Pleromella opter Dyar, 1921




Pleromella opter is a spring-flying, smooth gray, medium-sized noctuid moth (FW length 16 - 17 mm) that flies in dry forests with manzanita or bearberry in western Oregon and Washington during the spring. Its markings are limited to dark veins. The forewing apex is slightly pointed. The color is nearly uniform steel-gray, slightly darker gray in an oblique area near the apex. The veins are thin and dark, with a similar thin black basal dash. The transverse lines and spots are absent except for a series of dark marks on the veins on the posterior two-thirds of the postmedial line. The fringe is the same color as the rest of the wing. The hindwing is light whitish gray in males, light gray in females, with a slight during of gray near the margin and dark veins. The hindwing fringe is slightly lighter than the adjacent margin. The head and thorax are gray with a slight median line on the collar and anterior thorax. The male antenna is widely bipectinate and the female antenna is biserrate.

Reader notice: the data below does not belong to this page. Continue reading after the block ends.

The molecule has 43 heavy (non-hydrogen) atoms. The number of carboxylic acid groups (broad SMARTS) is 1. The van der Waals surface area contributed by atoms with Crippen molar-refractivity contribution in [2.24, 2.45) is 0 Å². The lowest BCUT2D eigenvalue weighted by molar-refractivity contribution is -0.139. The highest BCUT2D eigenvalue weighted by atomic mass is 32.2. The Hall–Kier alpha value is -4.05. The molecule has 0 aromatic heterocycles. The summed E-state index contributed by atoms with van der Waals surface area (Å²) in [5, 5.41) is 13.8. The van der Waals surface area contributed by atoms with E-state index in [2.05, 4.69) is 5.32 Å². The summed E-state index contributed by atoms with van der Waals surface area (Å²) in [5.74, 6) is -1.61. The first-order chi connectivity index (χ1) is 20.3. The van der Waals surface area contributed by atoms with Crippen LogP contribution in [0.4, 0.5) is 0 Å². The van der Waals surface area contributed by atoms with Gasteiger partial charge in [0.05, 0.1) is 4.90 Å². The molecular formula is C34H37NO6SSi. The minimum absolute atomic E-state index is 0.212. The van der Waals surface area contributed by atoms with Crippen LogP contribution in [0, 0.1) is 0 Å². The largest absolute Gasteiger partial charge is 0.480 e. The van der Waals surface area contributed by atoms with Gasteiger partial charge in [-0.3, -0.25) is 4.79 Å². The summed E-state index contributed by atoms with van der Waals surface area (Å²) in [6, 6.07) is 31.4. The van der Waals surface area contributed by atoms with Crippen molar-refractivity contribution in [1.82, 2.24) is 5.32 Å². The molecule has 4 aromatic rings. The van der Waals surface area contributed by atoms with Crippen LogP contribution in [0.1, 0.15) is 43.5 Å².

This species is not likely to be confused with other spring-flying moths. It resembles Pleromelloida cinerea, but P. cinerea flies in the fall, and the two species do not occur together at the same time of year.


This species is widely distributed in dry brushlands and forests with manzanita along the West Coast.  In the Pacific Northwest, it is particularly common in brushlands, oak woodlands, and mixed hardwood forests with manzanitas at low elevations in southwestern Oregon.  It is also common in dry mixed hardwood-conifer forests along the west slope of the Cascades, and in open ponderosa pine forests with manzanitas along the east slope of the Cascades at middle elevations.


Pacific Northwest

The Northwest range of this species appears to be limited to the Siskiyou Mountains of southwestern Oregon and the Cascade Range north to southern British Columbia.


Pleromella opter is also found in California to near the border with Mexico.

Life History


This species is a foodplant specialist feeding on manzanitas (Arctostaphylos spp.) in the Ericaceae.


Adults are on the wing in the spring, with most records in our region from May. It is nocturnal and comes to lights.

Economic Importance




Miller & Hammond (2003)

Moth Photographers Group

Poole (1995)

Powell & Opler (2009)